But if you think about it for a minute you’d realize just how evil this is. If I, on an individual level, deliberately went up to a woman, expertly manipulated her insecurities and sense of well-being solely for my own profit, it would clearly be repugnant behavior. If I got her to fall in love with me, feel “fertile” and joyful, feel useful and attractive, all for the sake of me taking her money, I’d be a real asshole. But if you do it on a collective scale to millions of people, why then you’re a genius and someone to be admired.

Dichter (and Bernays as well, to a lesser degree) were also definitely crazy. They weren’t just manipulating people’s insecurities to peddle shit, they also thought it served a higher purpose:

For Dichter, the ability to express oneself through shopping was a matter of great importance.

He also viewed Americans as a puritanical bunch, incapable of embracing change without anxiety, or spending money without remorse. He worried that this inability to enjoy progress would cripple the country’s economy, which served as a crucial bulwark against the Soviet Union. If consumer culture was America’s best defense against communism, then motivating materialistic desires was an investment in the country’s future.

Bernays, for his part (as outlined in my original post), did the same in Guatemala in 1954 for the same reason – to fight off Communism and make the world a “better place”. Well there are a million corpses rotting in the ground in Guatemala and Coca-Cola is sold on every corner but I wouldn’t say that life is all that good there. But I guess it is nice to know that abused women no longer have to dig through gigantic trash dumps in order to survive, eh?

We’re coming up on Christmas here and I’m old enough to remember when Christmas actually started…well on Christmas Day, December 25. There’s a famous Christmas song (in English) called the 12 Days of Christmas, which I still regularly hear and yet it makes no sense these days because those 12 days begin on December 25. And yet even here in good old “ex-Communist developing nation” Romania, the malls were decorated and whoring out their Christmas products more than a month ago.

Bernays ended his life content in his penthouse in New York City. Dichter ended up as a raving lunatic, all alone in a remote farmhouse. Sigmund Freud died of cancer in 1939 after years of being a drug addict but not before screwing up his daughter (and protege) Anna‘s life, a woman who never married, who was believed to be a lesbian (at the time that this was considered a mental disease) and who earned herself the nickname the “Black Devil”.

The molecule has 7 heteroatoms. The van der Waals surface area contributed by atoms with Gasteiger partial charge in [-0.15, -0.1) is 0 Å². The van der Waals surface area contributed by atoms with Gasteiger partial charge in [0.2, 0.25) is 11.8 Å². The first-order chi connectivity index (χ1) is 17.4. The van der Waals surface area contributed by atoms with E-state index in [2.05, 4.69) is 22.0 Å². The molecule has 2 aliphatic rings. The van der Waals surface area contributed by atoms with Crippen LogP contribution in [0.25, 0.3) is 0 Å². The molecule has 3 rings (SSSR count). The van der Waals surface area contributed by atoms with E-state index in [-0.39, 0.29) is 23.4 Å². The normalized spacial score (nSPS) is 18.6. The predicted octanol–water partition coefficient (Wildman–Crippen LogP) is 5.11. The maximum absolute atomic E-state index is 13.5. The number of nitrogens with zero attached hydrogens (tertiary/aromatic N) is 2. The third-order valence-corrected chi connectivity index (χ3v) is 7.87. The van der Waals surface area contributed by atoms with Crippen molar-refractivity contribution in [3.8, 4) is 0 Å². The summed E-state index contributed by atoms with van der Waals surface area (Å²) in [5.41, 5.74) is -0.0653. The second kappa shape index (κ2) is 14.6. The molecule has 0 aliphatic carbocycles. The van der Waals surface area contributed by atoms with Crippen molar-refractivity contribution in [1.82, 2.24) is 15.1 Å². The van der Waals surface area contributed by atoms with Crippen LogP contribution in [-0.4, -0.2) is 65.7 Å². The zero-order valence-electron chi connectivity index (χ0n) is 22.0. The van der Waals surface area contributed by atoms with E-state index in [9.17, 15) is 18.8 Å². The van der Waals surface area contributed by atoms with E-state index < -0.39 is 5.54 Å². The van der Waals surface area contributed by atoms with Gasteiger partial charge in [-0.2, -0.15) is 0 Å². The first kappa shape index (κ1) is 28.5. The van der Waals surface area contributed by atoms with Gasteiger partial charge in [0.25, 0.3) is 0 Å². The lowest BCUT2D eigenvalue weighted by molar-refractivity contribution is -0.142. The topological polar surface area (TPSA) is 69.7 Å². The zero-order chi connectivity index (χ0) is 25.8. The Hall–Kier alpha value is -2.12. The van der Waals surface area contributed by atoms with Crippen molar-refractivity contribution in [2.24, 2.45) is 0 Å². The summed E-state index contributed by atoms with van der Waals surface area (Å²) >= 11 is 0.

Anna, who not only inherited the “mantle” from her father but became a distinguished psychologist in her own right (specializing in and sometimes credited for inventing the field of child psychology) caused the suicide of her “special friend” Dorothy Burlingham’s child, who was living in Anna Freud’s home at the time and under her (Anna’s) care.

These are the people who invented the modern world of propaganda and marketing, along with Joseph Goebbels and Adolf Hitler, in order to deliberately craft mechanisms by which public opinion and the emotions of millions of people can be deliberately twisted, manipulated, used and abused solely for the purpose of material or political gain.

Those crazy old bastards might all be dead but their ideas live on:

“We’ve come back full circle,” confirms Baba Shiv, director of the Strategic Marketing Management Program at Stanford. “Emotion is back in, the unconscious is back in.” It is now fashionable to study brain waves to see what lights up upon hearing the words “Coca Cola”, or to measure pupil dilation in response to brand logos.

I leave you with a clip from the TV show Dollhouse, from the original, unaired pilot episode, a show that still gives me the shivers when I think about the overall plot, that humans themselves are deliberately programmed to become the ultimate product (to Joss Whedon’s credit, this does bring about the apocalypse, which seems a fitting end).

Nonetheless, this monologue from the never-broadcast pilot episode really slams home my message to you today. In this clip, Boyd, the black guy in the suit, is questioning Topher about whether programming the “dolls” (humans) is moral.